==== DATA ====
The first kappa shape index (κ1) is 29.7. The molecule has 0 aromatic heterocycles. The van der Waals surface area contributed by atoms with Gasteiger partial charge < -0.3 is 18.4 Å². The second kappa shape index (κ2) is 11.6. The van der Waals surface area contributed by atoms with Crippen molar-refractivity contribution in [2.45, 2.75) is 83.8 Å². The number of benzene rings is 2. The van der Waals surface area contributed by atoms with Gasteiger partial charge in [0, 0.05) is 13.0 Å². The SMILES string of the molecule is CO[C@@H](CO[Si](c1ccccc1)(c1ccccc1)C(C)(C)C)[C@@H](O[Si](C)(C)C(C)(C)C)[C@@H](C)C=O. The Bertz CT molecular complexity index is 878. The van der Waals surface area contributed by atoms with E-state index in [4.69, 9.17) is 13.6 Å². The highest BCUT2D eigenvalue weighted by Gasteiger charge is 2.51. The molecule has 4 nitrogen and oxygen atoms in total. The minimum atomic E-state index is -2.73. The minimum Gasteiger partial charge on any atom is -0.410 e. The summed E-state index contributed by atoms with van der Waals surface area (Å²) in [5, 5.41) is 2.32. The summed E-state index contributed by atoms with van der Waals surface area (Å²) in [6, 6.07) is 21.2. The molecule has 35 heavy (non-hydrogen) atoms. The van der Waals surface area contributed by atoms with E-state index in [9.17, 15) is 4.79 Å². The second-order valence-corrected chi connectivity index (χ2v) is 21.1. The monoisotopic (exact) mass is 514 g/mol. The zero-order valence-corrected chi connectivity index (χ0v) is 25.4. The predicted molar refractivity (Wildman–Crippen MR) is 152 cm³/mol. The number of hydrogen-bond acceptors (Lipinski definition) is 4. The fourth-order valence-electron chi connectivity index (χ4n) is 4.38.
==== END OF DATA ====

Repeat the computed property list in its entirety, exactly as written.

The first kappa shape index (κ1) is 29.7. The molecule has 0 aromatic heterocycles. The van der Waals surface area contributed by atoms with Gasteiger partial charge < -0.3 is 18.4 Å². The second kappa shape index (κ2) is 11.6. The van der Waals surface area contributed by atoms with Crippen molar-refractivity contribution in [2.45, 2.75) is 83.8 Å². The number of benzene rings is 2. The van der Waals surface area contributed by atoms with Gasteiger partial charge in [0, 0.05) is 13.0 Å². The SMILES string of the molecule is CO[C@@H](CO[Si](c1ccccc1)(c1ccccc1)C(C)(C)C)[C@@H](O[Si](C)(C)C(C)(C)C)[C@@H](C)C=O. The Bertz CT molecular complexity index is 878. The van der Waals surface area contributed by atoms with E-state index in [4.69, 9.17) is 13.6 Å². The highest BCUT2D eigenvalue weighted by Gasteiger charge is 2.51. The molecule has 4 nitrogen and oxygen atoms in total. The minimum atomic E-state index is -2.73. The minimum Gasteiger partial charge on any atom is -0.410 e. The summed E-state index contributed by atoms with van der Waals surface area (Å²) in [5, 5.41) is 2.32. The summed E-state index contributed by atoms with van der Waals surface area (Å²) in [6, 6.07) is 21.2. The molecule has 35 heavy (non-hydrogen) atoms. The van der Waals surface area contributed by atoms with E-state index in [9.17, 15) is 4.79 Å². The second-order valence-corrected chi connectivity index (χ2v) is 21.1. The monoisotopic (exact) mass is 514 g/mol. The zero-order valence-corrected chi connectivity index (χ0v) is 25.4. The predicted molar refractivity (Wildman–Crippen MR) is 152 cm³/mol. The number of hydrogen-bond acceptors (Lipinski definition) is 4. The fourth-order valence-electron chi connectivity index (χ4n) is 4.38.